As a stepping stone for foreign direct investment, should Brexit come about EU subsidiaries could no longer rely on these Directives to allow tax-free dividend or interest payments to their holding companies based in Gibraltar. In the case of the UK, bilateral double tax treaties will no doubt mitigate the impact of the non-application of any tax related Directives. Gibraltar, however, is not currently a party to any bilateral double tax treaties. Accordingly, Gibraltar would either have to seek from the UK the extension of all or some of the UK’s bilateral tax treaties to Gibraltar (subject of course to the agreement by the relevant counterparties) or it would need to negotiate its own network of bilateral double tax treaties with a whole series of EU and non EU Member States. To say the least, neither of these options would be straightforward to implement at short notice and would need the wholehearted support of the British Government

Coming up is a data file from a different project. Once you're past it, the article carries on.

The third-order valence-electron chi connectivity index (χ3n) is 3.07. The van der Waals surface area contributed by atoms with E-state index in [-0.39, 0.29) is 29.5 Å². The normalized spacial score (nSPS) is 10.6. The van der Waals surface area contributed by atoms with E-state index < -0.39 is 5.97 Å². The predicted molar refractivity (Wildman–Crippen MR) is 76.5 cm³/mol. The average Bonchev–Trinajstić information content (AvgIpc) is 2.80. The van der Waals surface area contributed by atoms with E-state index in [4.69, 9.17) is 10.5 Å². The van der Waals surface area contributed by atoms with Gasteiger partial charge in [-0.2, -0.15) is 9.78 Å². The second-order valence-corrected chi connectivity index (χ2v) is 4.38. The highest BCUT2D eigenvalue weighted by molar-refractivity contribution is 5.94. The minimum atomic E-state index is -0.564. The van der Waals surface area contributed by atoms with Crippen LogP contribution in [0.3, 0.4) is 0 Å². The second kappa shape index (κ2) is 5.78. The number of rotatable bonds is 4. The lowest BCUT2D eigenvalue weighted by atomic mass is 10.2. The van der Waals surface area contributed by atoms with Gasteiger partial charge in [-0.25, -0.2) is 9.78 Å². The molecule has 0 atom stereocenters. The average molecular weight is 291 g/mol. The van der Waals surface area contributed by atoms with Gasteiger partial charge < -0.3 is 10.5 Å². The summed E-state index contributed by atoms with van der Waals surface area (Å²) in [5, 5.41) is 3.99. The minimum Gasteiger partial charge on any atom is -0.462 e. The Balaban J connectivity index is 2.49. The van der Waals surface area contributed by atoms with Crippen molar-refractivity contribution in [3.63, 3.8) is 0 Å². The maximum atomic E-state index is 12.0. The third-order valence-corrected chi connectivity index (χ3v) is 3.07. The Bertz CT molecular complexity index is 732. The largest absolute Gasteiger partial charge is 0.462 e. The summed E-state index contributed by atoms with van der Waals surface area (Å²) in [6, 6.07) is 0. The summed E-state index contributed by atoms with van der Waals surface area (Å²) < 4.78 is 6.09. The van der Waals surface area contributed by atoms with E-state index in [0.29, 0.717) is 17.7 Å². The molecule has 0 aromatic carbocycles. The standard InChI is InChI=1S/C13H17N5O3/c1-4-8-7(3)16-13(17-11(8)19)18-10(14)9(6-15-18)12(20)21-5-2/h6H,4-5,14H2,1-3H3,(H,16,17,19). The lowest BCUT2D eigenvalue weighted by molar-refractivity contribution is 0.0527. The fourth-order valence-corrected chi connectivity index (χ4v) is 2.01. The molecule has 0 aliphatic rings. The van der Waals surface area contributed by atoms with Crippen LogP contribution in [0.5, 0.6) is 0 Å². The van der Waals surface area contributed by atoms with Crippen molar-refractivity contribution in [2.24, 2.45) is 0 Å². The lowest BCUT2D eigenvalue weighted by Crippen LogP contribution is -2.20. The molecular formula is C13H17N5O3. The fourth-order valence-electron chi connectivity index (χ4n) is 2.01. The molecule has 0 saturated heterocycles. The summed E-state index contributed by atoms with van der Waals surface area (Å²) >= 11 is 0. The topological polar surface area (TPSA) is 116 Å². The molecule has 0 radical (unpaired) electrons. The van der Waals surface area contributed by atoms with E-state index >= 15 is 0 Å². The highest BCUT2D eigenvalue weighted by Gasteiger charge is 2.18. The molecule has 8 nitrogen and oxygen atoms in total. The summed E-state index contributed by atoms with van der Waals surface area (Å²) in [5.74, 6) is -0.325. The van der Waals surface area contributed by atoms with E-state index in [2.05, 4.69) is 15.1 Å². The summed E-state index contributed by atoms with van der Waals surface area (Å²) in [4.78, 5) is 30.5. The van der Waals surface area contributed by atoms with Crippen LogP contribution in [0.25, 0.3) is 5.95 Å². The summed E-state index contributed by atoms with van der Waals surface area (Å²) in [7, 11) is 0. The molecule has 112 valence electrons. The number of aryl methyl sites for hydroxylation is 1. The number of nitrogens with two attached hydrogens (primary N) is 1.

Whilst Gibraltar’s economy is likely to be adversely affected should Brexit occur, there may be some potential benefits. An EU exit would result in fewer regulations and possibly may provide Gibraltar with greater exposure to emerging economies.

From a tax perspective, an EU exit would probably enable Gibraltar to introduce tax rules and incentives that are contrary to EU tax laws and would provide the Gibraltar Government more freedom to adopt competitive tax regimes that may be considered contrary to EU state aid rules. How possible or effective any such strategy would be is doubtful given the OECD driven anti-tax avoidance climate affecting all reputable jurisdictions whether within or outside the EU.

In this as well as other possible change much will hinge on any post-Brexit relationship with the UK - an issue which the Gibraltar Government addressed recently in a paper sent to Westminster's Foreign Affairs Committee. It stressed not only that 'EU membership has been an important factor in the development of Gibraltar’s economy' but also the importance of 'clarity as to the rights the British Government will protect and defend for Gibraltar in the context of its own negotiations.'